Alternet's Joshua Holland has written a very informative two part article that chronicles the long-planned grab for Iraq's oil resources. The second part of the article casts some light on what has been happening in the Iraqi parliament over the past few weeks and perhaps why the US media has been ramping up the invective against Shi'ite Iraqi nationalist Muqtada al-Sadr. Holland cites a BBC article reporting on the passage of a new law that would give greater autonomy to the regions and weaken the central government. Al-Sadr's group and the two biggest Sunni groups (a nationalist political alliance is the worst nightmare for the US and Big Oil) boycotted the vote, which the US may have felt was necessary to cement support of the SCIRI Shi'a faction and the main Kurdish parties for the soon to be introduced hydrocarbon law.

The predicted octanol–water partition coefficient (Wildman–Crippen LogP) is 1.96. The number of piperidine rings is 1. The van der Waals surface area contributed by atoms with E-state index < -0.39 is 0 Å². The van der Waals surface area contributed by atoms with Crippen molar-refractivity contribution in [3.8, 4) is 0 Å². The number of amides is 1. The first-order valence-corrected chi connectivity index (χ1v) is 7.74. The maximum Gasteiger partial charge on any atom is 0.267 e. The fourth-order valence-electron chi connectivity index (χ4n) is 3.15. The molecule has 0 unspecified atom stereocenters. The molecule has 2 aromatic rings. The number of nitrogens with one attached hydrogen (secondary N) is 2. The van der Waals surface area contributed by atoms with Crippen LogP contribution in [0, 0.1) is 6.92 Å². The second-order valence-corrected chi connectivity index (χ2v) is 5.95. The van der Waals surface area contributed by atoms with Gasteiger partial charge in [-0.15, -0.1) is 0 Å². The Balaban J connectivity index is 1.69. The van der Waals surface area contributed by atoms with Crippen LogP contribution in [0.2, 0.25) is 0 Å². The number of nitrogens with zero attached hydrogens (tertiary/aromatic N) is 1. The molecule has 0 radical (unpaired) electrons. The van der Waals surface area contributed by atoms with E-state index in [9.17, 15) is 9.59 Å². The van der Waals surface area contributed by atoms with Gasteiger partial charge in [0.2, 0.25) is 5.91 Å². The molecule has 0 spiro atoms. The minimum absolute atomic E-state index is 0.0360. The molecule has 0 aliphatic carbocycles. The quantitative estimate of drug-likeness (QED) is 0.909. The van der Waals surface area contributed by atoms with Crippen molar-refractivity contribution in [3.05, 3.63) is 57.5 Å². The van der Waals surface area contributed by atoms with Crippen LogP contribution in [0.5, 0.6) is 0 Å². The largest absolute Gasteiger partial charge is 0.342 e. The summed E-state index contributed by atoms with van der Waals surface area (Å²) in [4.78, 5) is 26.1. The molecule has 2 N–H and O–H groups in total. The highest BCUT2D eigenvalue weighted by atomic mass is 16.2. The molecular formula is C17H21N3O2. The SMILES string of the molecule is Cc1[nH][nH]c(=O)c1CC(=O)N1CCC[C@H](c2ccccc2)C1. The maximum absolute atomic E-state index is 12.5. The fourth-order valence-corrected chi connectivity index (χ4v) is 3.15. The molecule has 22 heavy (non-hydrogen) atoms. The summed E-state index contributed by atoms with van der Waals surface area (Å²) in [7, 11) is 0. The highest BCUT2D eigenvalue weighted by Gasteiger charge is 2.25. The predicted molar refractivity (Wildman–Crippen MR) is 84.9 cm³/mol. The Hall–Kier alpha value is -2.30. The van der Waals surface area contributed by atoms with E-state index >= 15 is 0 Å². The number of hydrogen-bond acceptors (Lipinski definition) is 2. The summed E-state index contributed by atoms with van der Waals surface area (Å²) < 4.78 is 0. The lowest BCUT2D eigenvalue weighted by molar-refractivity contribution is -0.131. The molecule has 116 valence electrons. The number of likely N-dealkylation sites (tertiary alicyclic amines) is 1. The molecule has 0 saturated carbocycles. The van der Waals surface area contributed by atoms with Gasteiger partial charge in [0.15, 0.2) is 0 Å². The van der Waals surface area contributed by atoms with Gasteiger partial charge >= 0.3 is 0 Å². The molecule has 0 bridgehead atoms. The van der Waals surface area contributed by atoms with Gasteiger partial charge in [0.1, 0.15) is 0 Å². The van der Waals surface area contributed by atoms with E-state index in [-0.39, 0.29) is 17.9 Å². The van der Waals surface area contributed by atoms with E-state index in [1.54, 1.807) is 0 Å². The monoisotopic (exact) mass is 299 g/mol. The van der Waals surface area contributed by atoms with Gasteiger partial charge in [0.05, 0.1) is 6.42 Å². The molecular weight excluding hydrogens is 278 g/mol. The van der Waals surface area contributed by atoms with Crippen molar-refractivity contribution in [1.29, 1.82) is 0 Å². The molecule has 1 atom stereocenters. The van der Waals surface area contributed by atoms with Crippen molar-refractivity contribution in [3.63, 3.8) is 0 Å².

Holland thinks Big Oil's plans are on the verge of going awry..
It's possible that the administration and its partners badly overplayed their hand. Iraq's new government stands on the verge of a complete meltdown, faced with a crisis of legitimacy based largely on the fact that it is seen as collaborating with American forces. Overwhelming majorities of Iraqis of every sect believe the United States is an occupier, not a liberator, and is convinced that it intends to stay in Iraq permanently.
..and it seems like al-Sadr is the biggest fly in their soup right now. If you Google "Sadr" and "hydrocarbon law," however, don't expect to find many articles from the US mainstream press reporting on what could be one of the more important developments in US economic history in the past 50 years. There is no shortage of news articles, though, in which al-Sadr is labeled as an "extremist" and the leader of the "most dangerous" militia, who needs to be "brought under control." The timing is rather obvious, isn't it? The US considers Arab nationalists enemies, whether it is Saddam, Assad or al-Sadr, because one can't be a nationalist and a reliable lapdog at the same time.